Why giving out ‘ayuda’ during a lockdown isn’t sustainable


Posted at Aug 05 2021 05:36 AM

Residents wait as authorities distribute quarantine passes in Barangay Batis, San Juan
Residents wait as authorities distribute quarantine passes in Barangay Batis, San Juan, on August 4, 2021, ahead of the implementation of the ECQ in the NCR. Jonathan Cellona, ABS-CBN News

MANILA—The government needs to implement a more cost-efficient way to contain the spread of COVID-19, as the capital region braces for another hard lockdown.

Ronald Mendoza, dean of the Ateneo School of Government, on Wednesday said the Philippine economy will continue to suffer as long as the lockdown remains in place.

"We are having this reputation in the world as having implemented one of the longest lockdowns ever for the control of COVID-19. That's not a good sign because that means we have also paid the heaviest economic price to contain the virus because we do not have a more cost-efficient way of flattening the COVID-19 curve," Mendoza said.

Some 13 million residents of Metro Manila will be placed under the strictest lockdown level, the enhanced community quarantine (ECQ), from August 6 to 20 to arrest the spread of the highly transmissible COVID-19 Delta variant.

With the impending hard lockdown, the government has approved to provide P1,000 financial aid per person to around 10.7 million residents in Metro Manila.

Mendoza said the government cannot just keep on giving financial aid every time there is a hard lockdown.

"We cannot keep transferring money to 80 percent of the population with each and every lockdown that we do. We're going to fall apart. Basically, we're going to erode all the buffers we have been working so hard to build in the last decade," he said.

"And now, because of our inability to revert to a more cost-efficient containment, besides lockdown, we're going to be spending all our buffers and we keep on eroding them."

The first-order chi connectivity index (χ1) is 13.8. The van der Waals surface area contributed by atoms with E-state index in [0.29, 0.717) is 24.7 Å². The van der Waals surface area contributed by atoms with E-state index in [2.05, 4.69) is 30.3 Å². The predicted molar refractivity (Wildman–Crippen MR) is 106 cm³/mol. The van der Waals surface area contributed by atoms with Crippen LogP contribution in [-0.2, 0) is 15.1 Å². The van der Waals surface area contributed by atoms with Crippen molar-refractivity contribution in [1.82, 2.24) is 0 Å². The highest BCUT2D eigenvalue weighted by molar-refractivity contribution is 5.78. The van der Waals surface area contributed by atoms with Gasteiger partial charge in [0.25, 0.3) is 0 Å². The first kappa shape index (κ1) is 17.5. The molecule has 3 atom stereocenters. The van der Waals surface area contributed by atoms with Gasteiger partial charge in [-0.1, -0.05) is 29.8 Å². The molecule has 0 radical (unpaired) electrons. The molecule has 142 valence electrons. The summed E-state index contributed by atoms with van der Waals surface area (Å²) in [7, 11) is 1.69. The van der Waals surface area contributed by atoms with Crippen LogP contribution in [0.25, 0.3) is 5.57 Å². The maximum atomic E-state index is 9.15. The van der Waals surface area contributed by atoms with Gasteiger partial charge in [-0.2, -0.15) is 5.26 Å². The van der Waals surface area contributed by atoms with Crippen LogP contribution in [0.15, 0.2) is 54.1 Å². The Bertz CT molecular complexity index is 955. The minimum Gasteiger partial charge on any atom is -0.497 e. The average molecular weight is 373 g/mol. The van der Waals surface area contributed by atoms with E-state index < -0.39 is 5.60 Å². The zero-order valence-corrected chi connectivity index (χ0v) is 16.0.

Mendoza is hoping government can implement a more cost-efficient way to fight the spread of COVID-19, and use the upcoming 2-week enhanced community quarantine to protect the people.

"I believe this is actually a race against time for us to try and use of this lockdown very, very well, protect our people, but at the same time make sure that we can now graduate to something more cost-efficient after this," he added.

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Malacañang on Tuesday said it hoped Metro Manila's upcoming return to the strictest quarantine level would "be our last ever lockdown." 

Authorities were "guided by science" in placing the capital region's 13 million people under enhanced community quarantine, said Palace spokesman Harry Roque. 

The ECQ will start before cases are expected to spike by August 15, Roque added in a press briefing.

Vice-President Leni Robredo said coronavirus testing should hit 120,000 a day from the current 50, so authorities could identify areas to focus on.

Authorities should also be "hospital-ready" because some people might die without getting admitted to healthcare facilities in case of a surge in infections, like what happened last March and April

As of Wednesday, the Philippines has a total of 1,619,824 COVID-19 cases, of which 63,171 are considered active cases.

To date, the government has been able to administer 21.8 million virus jabs, over 12 million of which are first doses. 

A total of 9.8 million people, meanwhile, are fully vaccinated against the disease, accounting for 13.87 percent of the target nearly 71 million Filipinos by yearend. 


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